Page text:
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In this issue...

January Hot Topic: What Would the Perfect Volunteer-Involving Organization Look Like? 


Online Archives - A Treasure Trove of Information

New in Our Online Journal, e-Volunteerism

Susan's Tip of the Month: Question Authority
Upcoming Volunteer-Related Events

January 2012


National Mentoring Month (U.S.) 


January 16 - Martin Luther King, Jr. Day (U.S.) 


January 16 - February 18 - Everyone Ready Online Seminar: Building and Sustaining Strong Volunteer Leadership 


January 25-27 - SCAVA 2012 Annual Conference and Meeting (SC, U.S.) 


February 2012


February 2- Online Webinar from Stevenson Inc. - Risk Management and Your Volunteer Program


February 13-19 - Random Acts of Kindness Week 


February 20 - March 17- Everyone Ready Self-Instruction Guide: Reports with Clout: Showing the Impact of Volunteers 


February 27-- Global Corporate Philanthropy Day 


Submit an Event 

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e-Volunteerism: A journal to inform and challenge leaders of volunteers

Everyone Ready Online Volunteer Management Training
Energize Volunteer Management Update
January 2012
a1January Hot Topic: What Would the Perfect Volunteer-Involving Organization Look Like?


What would your organization look like if it practiced everything we preach about creative, welcoming, and effective volunteer management? If we cannot picture the results of our efforts - and like/want the future we envision - we won't be motivated to do the work necessary. Start the new year by looking ahead with aspirations and resolutions.


Read this Month's Hot Topic
You can subscribe to the Hot Topic as a podcast or RSS text feed - or listen to the audio online. 

a2 Online Archives - A Treasure Trove of Information


One of the joys of online research is that so much remains accessible to us even if originally posted months or years ago. If you go to any site on the Web that publishes a newsletter, blog, or any sort of frequently-changing article or news announcement, chances are excellent that you will be able to search through previous postings for more information.The good news is that writings on the principles of volunteer management rarely have an expiration date.

Energize offers several searchable archives with meaty articles and advice:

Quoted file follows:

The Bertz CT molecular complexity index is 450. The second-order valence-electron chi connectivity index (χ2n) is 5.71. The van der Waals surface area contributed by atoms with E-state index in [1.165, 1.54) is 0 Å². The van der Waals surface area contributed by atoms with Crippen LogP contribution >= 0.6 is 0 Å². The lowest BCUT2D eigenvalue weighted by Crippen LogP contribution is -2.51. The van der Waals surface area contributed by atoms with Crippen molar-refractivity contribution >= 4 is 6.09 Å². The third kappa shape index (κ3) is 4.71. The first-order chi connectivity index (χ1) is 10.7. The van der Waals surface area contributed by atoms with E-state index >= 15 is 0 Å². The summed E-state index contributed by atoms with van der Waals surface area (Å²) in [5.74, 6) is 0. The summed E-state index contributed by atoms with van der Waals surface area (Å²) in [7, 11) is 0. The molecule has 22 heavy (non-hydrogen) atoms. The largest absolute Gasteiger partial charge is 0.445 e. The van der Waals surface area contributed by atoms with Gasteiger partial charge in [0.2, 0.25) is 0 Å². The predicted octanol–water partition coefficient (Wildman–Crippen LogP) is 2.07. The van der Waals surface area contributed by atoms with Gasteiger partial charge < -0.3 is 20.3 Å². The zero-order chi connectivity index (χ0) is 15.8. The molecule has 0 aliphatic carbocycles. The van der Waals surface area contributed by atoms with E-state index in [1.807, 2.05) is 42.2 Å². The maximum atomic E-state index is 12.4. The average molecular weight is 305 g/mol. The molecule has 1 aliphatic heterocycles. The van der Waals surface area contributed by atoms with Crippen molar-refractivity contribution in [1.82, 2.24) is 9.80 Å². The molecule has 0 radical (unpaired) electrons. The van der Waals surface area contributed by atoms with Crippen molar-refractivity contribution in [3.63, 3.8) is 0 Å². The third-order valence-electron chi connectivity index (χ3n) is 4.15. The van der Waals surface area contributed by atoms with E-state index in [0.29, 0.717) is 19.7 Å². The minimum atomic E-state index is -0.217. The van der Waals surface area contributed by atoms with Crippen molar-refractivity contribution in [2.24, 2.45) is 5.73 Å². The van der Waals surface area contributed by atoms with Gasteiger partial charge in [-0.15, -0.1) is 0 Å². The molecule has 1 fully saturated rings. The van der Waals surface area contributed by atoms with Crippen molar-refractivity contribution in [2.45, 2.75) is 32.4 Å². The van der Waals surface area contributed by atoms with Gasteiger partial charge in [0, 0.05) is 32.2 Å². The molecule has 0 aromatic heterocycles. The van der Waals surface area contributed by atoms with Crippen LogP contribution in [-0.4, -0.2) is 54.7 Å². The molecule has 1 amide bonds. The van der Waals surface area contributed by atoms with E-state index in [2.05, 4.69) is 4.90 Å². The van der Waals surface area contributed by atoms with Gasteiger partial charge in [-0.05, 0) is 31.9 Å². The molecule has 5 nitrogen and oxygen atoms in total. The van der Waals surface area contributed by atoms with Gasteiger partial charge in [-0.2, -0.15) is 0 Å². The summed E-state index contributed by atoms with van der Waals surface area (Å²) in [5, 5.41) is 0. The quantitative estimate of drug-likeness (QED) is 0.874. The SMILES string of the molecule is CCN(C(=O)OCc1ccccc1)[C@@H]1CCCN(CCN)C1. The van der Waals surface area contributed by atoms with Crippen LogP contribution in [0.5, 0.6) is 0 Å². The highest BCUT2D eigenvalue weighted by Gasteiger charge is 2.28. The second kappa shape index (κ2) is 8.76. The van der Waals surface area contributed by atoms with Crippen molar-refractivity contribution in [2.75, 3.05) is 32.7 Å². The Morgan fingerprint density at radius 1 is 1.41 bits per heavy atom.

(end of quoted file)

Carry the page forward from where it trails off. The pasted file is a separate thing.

Always look for past material when you find a Web site that you value. Often you'll get free articles that were on sale when first produced. Most Web sites include a search function to facilitate your research by entering a keyword. The search field on the Energize Web site lives in the upper, right-hand corner and will search for related content on our entire site. Here are just a few other worthwhile treasure troves:

Remember to look for links on any of your favorite sites to past postings. Everyone wants to keep relevant writing available and it costs so little to do so electronically.


a3New in Our Online Journal, e-Volunteerism


e-Volunteerism is our international, subscription-based journal for informing and challenging leaders of volunteers. The current issue (XII, 1) is focused entirely on the theme of credentialing volunteer management practitioners. Three articles were posted since the December Update:

  • Current Models of Certification: A World Tour - Knowledgeable colleagues from Australia, England, Germany, New Zealand, North America, Scotland and the United States describe how certification has evolved in their respective countries.
  • Keyboard Roundtable: What Does the Field Think? - An opinion exchange by colleagues in several countries on the value of earning a credential - pro, con, and undecided.
  • Perspectives from Other Credentialing Stakeholders - A compilation of short, personal views from stakeholders in various fields - a diverse set of voices speaking out on everything from credentialing's "dark side" to the validation offered by certification and debating whether credentialing is even necessary.

This issue continues through January 14th and then, as always, will remain accessible to subscribers in the journal's archives. On January 15th, Volume XII, Issue 2 will be launched, offering a range of articles including a look at a unique volunteer activity in India, a Facebook-enabled student response to the earthquakes in New Zealand, what types of research studies the field really needs, a training design enabling a look at people's "personal volunteer history," and more. The new issue will run through April 14th.


You can subscribe to e-Volunteerism for a full year or for 48-hour access. Note that subscribers have full access to the archives of all twelve volume years.

a4Susan's Tip of the Month: Question Authority


The job of legal, financial, insurance, and IT staff and advisors is to listen to what we need and want to do and then help us to find the best and appropriate ways in which to do it.


Unfortunately, in the real world, these experts too often instead are the "no" people. They tell us what we can't do rather than support our objectives. Further, they do not expect their prohibitions to be questioned, let alone challenged. But respect your own expertise in volunteer engagement do not simply accept a "you can't do that" response.